Photograph of  this open well in a home basement - many concerns

Drinking Water Test Steps
How to collect a water test sample for well potability tests / bacteria tests

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Well water testing guidelines for home buyers and home owners.

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How to Conduct A Well Water or Drinking Water Test

Photograph of  this open well in a home basement - many concernsUsing New York as an example, New York State home inspectors must be licensed by the state - a credential which provides an assurance of some mimimal or ground floor level of expertise and ethical conduct.

That license does not address water testing nor other environmental inspections or tests.

New York State licenses water testing laboratories; the lab processing of a water test sample must be processed by a state certified testing laboratory; the NYS DOH maintains an active lab list, and as well, your local water test labs will be glad to confirm that their certification is active, as if not they could not legally work in the state.

Some water testing laboratories also provide water sample collection services using their own employees, but all of the labs I've spoken with also are happy to accept third-party-collected samples.

Home owners, building occupants, and home inspectors as well as others are permitted to collect a water test sample, just as is any property homeowner.

The sample must be collected using containers and using a procedure specified by the water test lab who is going to process the sample; those requirements vary depending on the water test package selected; there may also be delivery time constraints, such as a maximum number of hours between sample collection and the time of delivery to the lab; those times also vary by test.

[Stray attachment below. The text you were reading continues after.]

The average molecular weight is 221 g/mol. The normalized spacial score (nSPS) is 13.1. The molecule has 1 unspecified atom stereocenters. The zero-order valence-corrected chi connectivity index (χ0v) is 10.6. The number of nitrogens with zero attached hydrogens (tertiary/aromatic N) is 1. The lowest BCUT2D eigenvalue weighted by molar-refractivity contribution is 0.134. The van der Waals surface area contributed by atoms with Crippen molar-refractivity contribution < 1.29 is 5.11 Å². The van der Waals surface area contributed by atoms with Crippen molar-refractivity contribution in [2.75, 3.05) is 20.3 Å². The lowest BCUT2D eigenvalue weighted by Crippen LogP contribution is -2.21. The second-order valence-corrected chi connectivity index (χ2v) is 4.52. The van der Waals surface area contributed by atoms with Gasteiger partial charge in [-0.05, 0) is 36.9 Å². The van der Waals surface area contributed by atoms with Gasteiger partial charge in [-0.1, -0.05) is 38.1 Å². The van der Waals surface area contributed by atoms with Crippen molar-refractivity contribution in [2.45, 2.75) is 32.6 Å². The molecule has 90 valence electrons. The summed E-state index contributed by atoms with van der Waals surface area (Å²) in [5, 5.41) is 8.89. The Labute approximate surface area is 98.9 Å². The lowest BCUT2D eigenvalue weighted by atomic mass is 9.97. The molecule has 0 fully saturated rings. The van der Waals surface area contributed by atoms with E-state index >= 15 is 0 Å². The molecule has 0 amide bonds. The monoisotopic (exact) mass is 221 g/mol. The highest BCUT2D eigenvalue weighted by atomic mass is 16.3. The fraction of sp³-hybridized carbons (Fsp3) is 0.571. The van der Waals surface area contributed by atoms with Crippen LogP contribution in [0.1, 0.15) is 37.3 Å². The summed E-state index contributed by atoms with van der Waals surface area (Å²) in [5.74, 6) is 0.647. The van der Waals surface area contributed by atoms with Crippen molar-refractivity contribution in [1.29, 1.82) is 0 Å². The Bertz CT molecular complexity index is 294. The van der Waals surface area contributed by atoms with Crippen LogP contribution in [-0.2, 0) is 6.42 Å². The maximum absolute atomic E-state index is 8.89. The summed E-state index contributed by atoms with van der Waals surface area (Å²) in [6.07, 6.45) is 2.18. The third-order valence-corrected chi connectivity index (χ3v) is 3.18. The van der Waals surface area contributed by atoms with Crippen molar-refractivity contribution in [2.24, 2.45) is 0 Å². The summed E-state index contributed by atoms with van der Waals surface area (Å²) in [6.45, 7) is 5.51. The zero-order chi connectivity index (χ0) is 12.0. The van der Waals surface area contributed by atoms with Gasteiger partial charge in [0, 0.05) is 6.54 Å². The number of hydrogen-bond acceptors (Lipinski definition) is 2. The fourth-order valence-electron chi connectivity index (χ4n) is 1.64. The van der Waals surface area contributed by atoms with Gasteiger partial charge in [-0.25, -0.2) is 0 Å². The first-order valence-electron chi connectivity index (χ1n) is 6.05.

Water Test Procedure Example: Coliform Test = Bacteria Test = Potability Test for Drinking Water

Dripping water at a faucet (C) Daniel FriedmanA P/A test is a simple "present or absent" test for an unacceptable level of coliform bacteria in drinking water. This is one of the simplest tests performed, but it requires at least a sterile container of appropriate size, usually provided by the water test lab. Some water test collection bottles from some labs may also contain a chemical or preservative.

To conduct a basic coliform bacteria P/A test the tester who wants honest, representative results will follow instructions from the water test lab if they vary from the steps I give below, but should also address all of the concerns addressed by this procedure.

  1. Select an appropriate test location to draw water; most use the kitchen sink, presuming that that's where people are most likely to draw drinking water and because that faucet is usually active; taking a water sample from a rarely-used faucet increases the chance of skewing the test by local contaminants at the faucet.
  2. Remove the faucet strainer so as to avoid the effects of bacteria or debris therein, without sticking a dirty finger up into the faucet opening;